Excess mortality from mental, neurological and substance use disorders in the Global Burden of Disease Study 2010

Charlson, Fiona J., Baxter, Amanda J., Dua, T., Degenhardt, Louisa, Whiteford, Harvey A. and Vos, Theo (2015) Excess mortality from mental, neurological and substance use disorders in the Global Burden of Disease Study 2010. Epidemiology and Psychiatric Sciences, 24 2: 121-140. doi:10.1017/S2045796014000687


Author Charlson, Fiona J.
Baxter, Amanda J.
Dua, T.
Degenhardt, Louisa
Whiteford, Harvey A.
Vos, Theo
Title Excess mortality from mental, neurological and substance use disorders in the Global Burden of Disease Study 2010
Journal name Epidemiology and Psychiatric Sciences   Check publisher's open access policy
ISSN 2045-7960
2045-7979
Publication date 2015-04-01
Year available 2014
Sub-type Article (original research)
DOI 10.1017/S2045796014000687
Open Access Status DOI
Volume 24
Issue 2
Start page 121
End page 140
Total pages 20
Place of publication Cambridge, United Kingdom
Publisher Cambridge University Press
Collection year 2016
Language eng
Formatted abstract
Aims: Mortality-associated burden of disease estimates from the Global Burden of Disease 2010 (GBD 2010) may erroneously lead to the interpretation that premature death in people with mental, neurological and substance use disorders (MNSDs) is inconsequential when evidence shows that people with MNSDs experience a significant reduction in life expectancy. We explore differences between cause-specific and excess mortality of MNSDs estimated by GBD 2010.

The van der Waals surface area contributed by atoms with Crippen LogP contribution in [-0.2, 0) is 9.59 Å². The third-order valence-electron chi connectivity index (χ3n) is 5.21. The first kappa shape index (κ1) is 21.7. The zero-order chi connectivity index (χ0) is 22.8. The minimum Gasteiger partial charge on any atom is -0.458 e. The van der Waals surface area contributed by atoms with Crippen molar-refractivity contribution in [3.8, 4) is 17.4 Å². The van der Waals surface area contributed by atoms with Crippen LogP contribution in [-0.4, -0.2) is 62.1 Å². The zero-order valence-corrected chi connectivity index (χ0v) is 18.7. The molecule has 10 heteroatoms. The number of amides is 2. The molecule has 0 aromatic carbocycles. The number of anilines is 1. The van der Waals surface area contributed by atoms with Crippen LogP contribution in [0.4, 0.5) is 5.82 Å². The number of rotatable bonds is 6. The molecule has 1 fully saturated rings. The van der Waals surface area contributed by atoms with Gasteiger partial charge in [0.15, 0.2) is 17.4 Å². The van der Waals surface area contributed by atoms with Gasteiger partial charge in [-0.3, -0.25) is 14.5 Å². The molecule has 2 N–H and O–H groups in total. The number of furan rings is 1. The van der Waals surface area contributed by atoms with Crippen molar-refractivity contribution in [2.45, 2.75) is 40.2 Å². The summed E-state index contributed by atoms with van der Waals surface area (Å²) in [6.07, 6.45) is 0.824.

Methods: GBD 2010 cause-specific death estimates were produced using the International Classification of Diseases death-coding system. Excess mortality (all-cause) was estimated using natural history models. Additional mortality attributed to MNSDs as underlying causes but not captured through GBD 2010 methodology is quantified in the comparative risk assessments.

Results: In GBD 2010, MNSDs were estimated to be directly responsible for 840 000 deaths compared with more than 13 million excess deaths using natural history models.

Conclusions: Numbers of excess deaths and attributable deaths clearly demonstrate the high degree of mortality associated with these disorders. There is substantial evidence pointing to potential causal pathways for this premature mortality with evidence-based interventions available to address this mortality. The life expectancy gap between persons with MNSDs and the general population is high and should be a focus for health systems reform.
Keyword Global burden of disease
Mental health
Mortality
Neuropsychiatry
Q-Index Code C1
Q-Index Status Confirmed Code
Institutional Status UQ

Document type: Journal Article
Sub-type: Article (original research)
Collections: Official 2016 Collection
School of Public Health Publications
 
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Created: Wed, 23 Sep 2015, 01:57:00 EST by Amanda Baxter on behalf of School of Public Health